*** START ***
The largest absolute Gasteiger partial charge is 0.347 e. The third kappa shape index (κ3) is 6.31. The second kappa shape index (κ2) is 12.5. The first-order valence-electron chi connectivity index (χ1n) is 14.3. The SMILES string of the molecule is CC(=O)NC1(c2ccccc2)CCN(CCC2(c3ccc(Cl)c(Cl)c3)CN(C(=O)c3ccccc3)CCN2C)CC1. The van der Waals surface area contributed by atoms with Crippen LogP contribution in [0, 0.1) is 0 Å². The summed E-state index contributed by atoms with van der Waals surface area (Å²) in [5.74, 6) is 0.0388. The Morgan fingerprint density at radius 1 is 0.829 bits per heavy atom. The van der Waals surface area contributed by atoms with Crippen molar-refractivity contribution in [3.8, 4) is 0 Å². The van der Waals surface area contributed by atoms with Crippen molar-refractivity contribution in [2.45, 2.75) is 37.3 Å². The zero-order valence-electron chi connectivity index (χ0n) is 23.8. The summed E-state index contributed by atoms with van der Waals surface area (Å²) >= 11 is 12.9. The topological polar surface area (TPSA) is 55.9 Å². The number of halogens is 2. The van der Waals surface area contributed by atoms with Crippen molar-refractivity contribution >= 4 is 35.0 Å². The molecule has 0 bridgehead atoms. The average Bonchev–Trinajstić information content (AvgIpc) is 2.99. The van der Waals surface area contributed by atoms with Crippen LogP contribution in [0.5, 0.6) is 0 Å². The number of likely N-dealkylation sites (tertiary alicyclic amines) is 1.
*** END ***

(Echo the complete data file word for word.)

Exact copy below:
The largest absolute Gasteiger partial charge is 0.347 e. The third kappa shape index (κ3) is 6.31. The second kappa shape index (κ2) is 12.5. The first-order valence-electron chi connectivity index (χ1n) is 14.3. The SMILES string of the molecule is CC(=O)NC1(c2ccccc2)CCN(CCC2(c3ccc(Cl)c(Cl)c3)CN(C(=O)c3ccccc3)CCN2C)CC1. The van der Waals surface area contributed by atoms with Crippen LogP contribution in [0, 0.1) is 0 Å². The summed E-state index contributed by atoms with van der Waals surface area (Å²) in [5.74, 6) is 0.0388. The Morgan fingerprint density at radius 1 is 0.829 bits per heavy atom. The van der Waals surface area contributed by atoms with Crippen molar-refractivity contribution in [3.8, 4) is 0 Å². The van der Waals surface area contributed by atoms with Crippen molar-refractivity contribution in [2.45, 2.75) is 37.3 Å². The zero-order valence-electron chi connectivity index (χ0n) is 23.8. The summed E-state index contributed by atoms with van der Waals surface area (Å²) >= 11 is 12.9. The topological polar surface area (TPSA) is 55.9 Å². The number of halogens is 2. The van der Waals surface area contributed by atoms with Crippen molar-refractivity contribution >= 4 is 35.0 Å². The molecule has 0 bridgehead atoms. The average Bonchev–Trinajstić information content (AvgIpc) is 2.99. The van der Waals surface area contributed by atoms with Crippen LogP contribution in [0.5, 0.6) is 0 Å². The number of likely N-dealkylation sites (tertiary alicyclic amines) is 1.